Details emerge in death of whale found near Cape Charles

2/8/17: 13News Now reporter Steven Graves was out at Virginia's Eastern Shore to witness a humpback whale's necropsy

CAPE CHARLES, Va. (Delmarva Now) -- A necropsy has been performed on a deceased juvenile humpback whale that washed ashore on the beach of Kiptopeke State Park near Cape Charles.

"Because this whale was fairly decomposed, we may never get a definitive cause of death on this animal," said Matthew Klepeisz, public relations manager for the Virginia Aquarium. "We can, however, tell you that there are some injuries that are consistent with trauma related to interaction with a vessel, but not necessarily a propeller strike."

PHOTOS: Dead whale washes ashore in Cape Charles

The 6- to 8-year-old male whale measures about 35 feet and Alex Costidis, stranding coordinator for the Virginia Aquarium's Stranding Response Team, estimates the weight as being anywhere from 15,000-17,000 pounds.

Its death marks the second humpback whale casualty in the lower Chesapeake Bay region in a week. Another deceased humpback surfaced on a beach near the Hampton Roads Bridge Tunnel on Thursday, Feb. 2, with propeller wounds.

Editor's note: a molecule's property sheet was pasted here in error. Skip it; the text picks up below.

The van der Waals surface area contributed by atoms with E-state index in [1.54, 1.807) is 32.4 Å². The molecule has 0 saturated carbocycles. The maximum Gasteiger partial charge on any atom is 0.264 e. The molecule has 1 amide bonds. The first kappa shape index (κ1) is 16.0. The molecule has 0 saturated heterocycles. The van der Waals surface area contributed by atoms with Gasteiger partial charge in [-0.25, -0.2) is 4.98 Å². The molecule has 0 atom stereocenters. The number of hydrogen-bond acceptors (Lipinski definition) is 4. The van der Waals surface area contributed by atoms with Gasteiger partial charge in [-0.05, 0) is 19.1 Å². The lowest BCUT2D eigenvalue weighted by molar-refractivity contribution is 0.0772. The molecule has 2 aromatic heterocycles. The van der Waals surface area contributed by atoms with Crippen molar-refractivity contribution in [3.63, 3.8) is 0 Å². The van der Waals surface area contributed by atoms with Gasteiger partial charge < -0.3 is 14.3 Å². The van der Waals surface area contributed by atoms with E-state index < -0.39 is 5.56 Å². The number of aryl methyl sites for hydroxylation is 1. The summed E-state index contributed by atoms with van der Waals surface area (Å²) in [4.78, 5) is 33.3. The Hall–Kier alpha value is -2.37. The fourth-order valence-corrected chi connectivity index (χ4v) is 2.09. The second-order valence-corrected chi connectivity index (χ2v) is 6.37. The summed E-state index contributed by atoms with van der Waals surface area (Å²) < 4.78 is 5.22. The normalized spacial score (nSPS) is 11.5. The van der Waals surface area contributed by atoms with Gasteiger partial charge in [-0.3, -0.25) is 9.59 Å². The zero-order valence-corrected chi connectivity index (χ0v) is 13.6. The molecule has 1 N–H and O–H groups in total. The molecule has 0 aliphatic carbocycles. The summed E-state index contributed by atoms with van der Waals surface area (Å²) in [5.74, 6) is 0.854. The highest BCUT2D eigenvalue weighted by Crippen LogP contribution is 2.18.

"There are a lot of humpback whales in the waters right now in this area," said Costidis.

However, the team is operating under the assumption that the two whales are not from the same pod, Costidis said.

"Unless we had some kind of photographic evidence from past surveys to match the two together, there's no reason to really believe that," he said.

BACKGROUND: Dead whale surfaces in Cape Charles, 2nd death in week

The team employed the help of a local excavation company, Major Excavation, to help drag the large mammal down the beach and into the park Tuesday. The effort took two tractors and some determination.

"Resources out here are not as abundant as they are in Portsmouth, for example, where the last whale was," said Costidis. "It was really a godsend."

The body will be buried in the state park following the necropsy in a spot where other whales have been buried in the past, according to Costidis.

SEE ALSO: Behind the scenes of a whale necropsy

USA TODAY NETWORK


JOIN THE CONVERSATION

To find out more about Facebook commenting please read the
Conversation Guidelines and FAQs

Leave a Comment